Allison Zastrow loves variety.

That was quite evident watching the Lincoln Pius X all-state setter operate on the volleyball court. She moved the ball from pin to pin, sometimes throwing it high and outside and other times quick in the middle before mixing in a slide play to the right.

Variety goes way beyond athletics for Zastrow, named by as a first-team Academic All-American. Not only is she a standout volleyball player who runs hurdles in the spring on the Thunderbolt track team, she's a straight-A student whose academic experiences span all the way from calculus and physics to music.

Zastrow has been a part of Pius X's show choir since she was a sophomore. Between club volleyball and track, there are a number of conflicts with show choir performances in the spring.

But it's been a balancing act worth pursuing.

"Show choir has been a savior," Zastrow said. "Whenever I've had a tough school day or volleyball practice, singing is the perfect release from everything."

Zastrow's class schedule demonstrates the academic versatility and wide range of knowledge that produced a 35 (36 is a perfect score) on the ACT. This semester, she's taking French 4, advanced placement literature, AP government and a double period of AP calculus and physics to go with music and religion.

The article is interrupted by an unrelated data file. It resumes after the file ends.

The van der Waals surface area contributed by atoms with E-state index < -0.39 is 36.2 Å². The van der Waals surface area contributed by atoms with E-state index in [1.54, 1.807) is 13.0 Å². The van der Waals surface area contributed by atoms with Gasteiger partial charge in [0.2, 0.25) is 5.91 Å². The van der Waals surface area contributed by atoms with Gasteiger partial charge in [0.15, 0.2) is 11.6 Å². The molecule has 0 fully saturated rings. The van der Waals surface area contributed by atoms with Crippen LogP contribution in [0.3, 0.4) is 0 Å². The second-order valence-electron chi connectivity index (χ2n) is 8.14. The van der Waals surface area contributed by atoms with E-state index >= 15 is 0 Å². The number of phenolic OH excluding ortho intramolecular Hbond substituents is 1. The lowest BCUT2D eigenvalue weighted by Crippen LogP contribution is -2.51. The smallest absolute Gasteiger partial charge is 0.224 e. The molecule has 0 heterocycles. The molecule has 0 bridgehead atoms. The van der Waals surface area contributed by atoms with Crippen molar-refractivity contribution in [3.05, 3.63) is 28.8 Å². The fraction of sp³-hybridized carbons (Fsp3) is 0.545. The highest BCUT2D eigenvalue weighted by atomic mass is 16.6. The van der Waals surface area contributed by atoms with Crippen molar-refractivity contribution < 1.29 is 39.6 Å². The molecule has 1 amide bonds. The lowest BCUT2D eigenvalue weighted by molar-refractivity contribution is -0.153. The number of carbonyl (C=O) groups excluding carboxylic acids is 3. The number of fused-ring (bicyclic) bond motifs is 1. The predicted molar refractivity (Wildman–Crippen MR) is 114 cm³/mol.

Some seniors elect to coast to graduation their last semester, but Zastrow chose a more challenging path.

"A lot of my friends are in these classes, and it's just a good atmosphere for learning," Zastrow said. "This is getting me ready for college."

Between track, music and club volleyball in the spring, finding time to do homework outside of school can be difficult. "I do what I can during school, and then try to get everything completed before the weekend," she said.

Zastrow passed up NCAA Division I volleyball scholarship offers from Drake and Denver to go to Washington University, a Division III school in St. Louis. While Washington U is a national volleyball power in Division III, it does not offer athletic scholarships.

All financial aid is academic, which can become quite competitive at a school with a national reputation for academic excellence.

"When I visited (Washington), I fell in love with it. It's a beautiful campus and it felt like home," said Zastrow, who wants to major in biology, neurosciences or genetics, with longer term goals of either going to medical school or doing research.

"It has great academics and a strong volleyball program. It's the perfect fit for me."


Reach Ron Powell at 402-473-7437 or